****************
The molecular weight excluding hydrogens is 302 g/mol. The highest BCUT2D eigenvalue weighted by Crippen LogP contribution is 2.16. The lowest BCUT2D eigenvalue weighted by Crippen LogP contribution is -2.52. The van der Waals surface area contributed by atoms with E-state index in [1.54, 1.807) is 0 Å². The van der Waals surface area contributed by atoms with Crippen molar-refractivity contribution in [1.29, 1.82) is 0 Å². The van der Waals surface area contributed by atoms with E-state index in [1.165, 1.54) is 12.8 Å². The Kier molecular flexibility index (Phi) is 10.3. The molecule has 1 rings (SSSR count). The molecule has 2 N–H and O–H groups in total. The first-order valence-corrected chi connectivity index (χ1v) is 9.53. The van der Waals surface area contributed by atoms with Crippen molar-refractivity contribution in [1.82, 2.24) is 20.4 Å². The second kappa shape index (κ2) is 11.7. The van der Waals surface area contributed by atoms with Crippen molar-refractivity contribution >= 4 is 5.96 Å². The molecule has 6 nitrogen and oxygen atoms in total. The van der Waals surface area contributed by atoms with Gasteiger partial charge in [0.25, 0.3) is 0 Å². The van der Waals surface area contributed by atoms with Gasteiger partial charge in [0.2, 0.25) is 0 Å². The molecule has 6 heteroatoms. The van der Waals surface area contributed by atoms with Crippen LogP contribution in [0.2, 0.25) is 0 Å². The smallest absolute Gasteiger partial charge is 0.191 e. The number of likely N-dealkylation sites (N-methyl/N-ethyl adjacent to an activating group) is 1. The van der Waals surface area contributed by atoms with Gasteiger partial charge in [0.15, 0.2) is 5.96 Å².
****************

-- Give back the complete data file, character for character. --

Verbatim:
The molecular weight excluding hydrogens is 302 g/mol. The highest BCUT2D eigenvalue weighted by Crippen LogP contribution is 2.16. The lowest BCUT2D eigenvalue weighted by Crippen LogP contribution is -2.52. The van der Waals surface area contributed by atoms with E-state index in [1.54, 1.807) is 0 Å². The van der Waals surface area contributed by atoms with Crippen molar-refractivity contribution in [1.29, 1.82) is 0 Å². The van der Waals surface area contributed by atoms with E-state index in [1.165, 1.54) is 12.8 Å². The Kier molecular flexibility index (Phi) is 10.3. The molecule has 1 rings (SSSR count). The molecule has 2 N–H and O–H groups in total. The first-order valence-corrected chi connectivity index (χ1v) is 9.53. The van der Waals surface area contributed by atoms with Crippen molar-refractivity contribution in [1.82, 2.24) is 20.4 Å². The second kappa shape index (κ2) is 11.7. The van der Waals surface area contributed by atoms with Crippen molar-refractivity contribution >= 4 is 5.96 Å². The molecule has 6 nitrogen and oxygen atoms in total. The van der Waals surface area contributed by atoms with Gasteiger partial charge in [0.25, 0.3) is 0 Å². The van der Waals surface area contributed by atoms with Gasteiger partial charge in [0.2, 0.25) is 0 Å². The molecule has 6 heteroatoms. The van der Waals surface area contributed by atoms with Crippen LogP contribution in [0.2, 0.25) is 0 Å². The smallest absolute Gasteiger partial charge is 0.191 e. The number of likely N-dealkylation sites (N-methyl/N-ethyl adjacent to an activating group) is 1. The van der Waals surface area contributed by atoms with Gasteiger partial charge in [0.15, 0.2) is 5.96 Å².